• This thread from Football Futures, I think, is one of the better reads on the Miami 4-3.
  • Coach Hoover: Miami 4-3 versus the flexbone.
  • Coach Huey: Miami 4-3 compared to the K State 4-3.
  • Fifth Down Blog on the 4-3 (including the Miami). The whole guide summarized here.
  • Linebackers in the Miami 4-3.

Getting across how freakish Don Hutson was in his day is difficult to a typical modern football fan. They’ve been told since Day 1 that Jerry Rice is unquestionably the best receiver of all time, and so their brain cells turn off and they don’t question the notion. And yes, in at least one respect, Jerry was the best of all time, in the sense that no one had as long a productive career. The idea that someone could play at such a high level for 18 of his 20 years at a position  that demands athletic excellence is the foundation of the respect that the man has gathered.

However, in any discussion of the best of the best at WR, Don Hutson (see also here and here) has to be in the mix. Back when wide receivers were lucky to get 1 pass a game, he was catching 3 and 4. Back when scoring was difficult, he led the league in scoring 8 times. His YPC is decent but  hardly extraordinary. What Don Hutson was — is a ball catching freak, and a scoring freak.

It’s not entirely noticeable in the stats of the day, compared to modern football, because modern football is a more pass oriented game. It has specialists, guys who play one way, instead of two ways, and in particular, someone who specializes in just throwing the ball. It has a more aerodynamic football (see here and here) than the one those guys used to toss (check out Bill Belichick talking about Sammy Baugh, roughly a contemporary of Hutson’s, in NFL Network’s top 100). Passing was just primitive: the league completion percentage was 33.9% the year Don Hutson entered the league. When he left, it had risen to about 45.6%.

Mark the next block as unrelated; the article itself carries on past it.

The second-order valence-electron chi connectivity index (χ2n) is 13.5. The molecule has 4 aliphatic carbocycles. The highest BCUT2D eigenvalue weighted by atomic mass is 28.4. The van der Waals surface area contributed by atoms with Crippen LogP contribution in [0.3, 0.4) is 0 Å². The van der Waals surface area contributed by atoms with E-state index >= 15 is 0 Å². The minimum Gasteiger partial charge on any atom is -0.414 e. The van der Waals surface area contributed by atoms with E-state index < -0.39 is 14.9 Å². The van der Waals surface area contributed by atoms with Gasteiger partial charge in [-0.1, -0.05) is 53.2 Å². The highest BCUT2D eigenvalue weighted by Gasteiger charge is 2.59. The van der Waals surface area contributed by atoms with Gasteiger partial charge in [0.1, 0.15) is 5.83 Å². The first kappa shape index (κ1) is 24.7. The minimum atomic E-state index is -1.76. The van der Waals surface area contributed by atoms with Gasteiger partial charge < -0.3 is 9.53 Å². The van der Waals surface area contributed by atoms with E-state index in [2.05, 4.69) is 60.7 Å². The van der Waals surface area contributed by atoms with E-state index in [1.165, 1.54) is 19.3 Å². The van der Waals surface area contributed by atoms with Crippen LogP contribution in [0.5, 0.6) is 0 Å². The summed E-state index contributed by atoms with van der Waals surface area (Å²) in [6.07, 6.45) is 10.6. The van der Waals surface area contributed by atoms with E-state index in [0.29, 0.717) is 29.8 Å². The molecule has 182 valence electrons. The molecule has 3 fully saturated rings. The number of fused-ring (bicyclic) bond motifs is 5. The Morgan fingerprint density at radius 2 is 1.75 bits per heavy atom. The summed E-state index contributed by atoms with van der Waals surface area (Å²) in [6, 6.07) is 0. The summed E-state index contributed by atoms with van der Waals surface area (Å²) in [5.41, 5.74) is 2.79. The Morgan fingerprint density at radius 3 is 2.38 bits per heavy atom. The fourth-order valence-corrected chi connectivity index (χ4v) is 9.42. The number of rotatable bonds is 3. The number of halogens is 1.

Because passing was primitive, the strategies of the day were not to pass until you reached the 40 yard line. Inside the 20, teams would run perhaps one play and then punt.

But in those days, and by the standards of the times, Green Bay was a passing offense. They featured Johnny McNally, a gifted tailback and receiver who scored 11 touchdowns through the air in 1931. Those two did team up effectively in 1935, when the two were clearly the star receivers for the club. But McNally moved on after 1936 and Don stayed put.

1942 is an exceptional year, and the year in which Don put up his best numbers. To note, Green Bay passed 330 times that year, when most clubs were throwing about 220 times. To place Green Bay’s relative passing frequency and success into a modern context, transferring its ratiometric advantages into the year 1995 would create a fictional team that passed 51 times a game and completed 69.8% of its passes. Don would be almost half that passing offense (43% of the catches, 50% of the yards), and he would score almost every fourth time he touched the ball. The resulting numbers would be freakish.

1995 is a good point in comparison. That’s one of Jerry Rice’s best years. The run to pass ratio that year is about 0.79. Green Bay of 1942 — a pretty wide open passing offense – was 1.29. How could we go about embedding the stats of Don Hutson into the year 1995 in such a way that it makes sense? That will be done in a following post.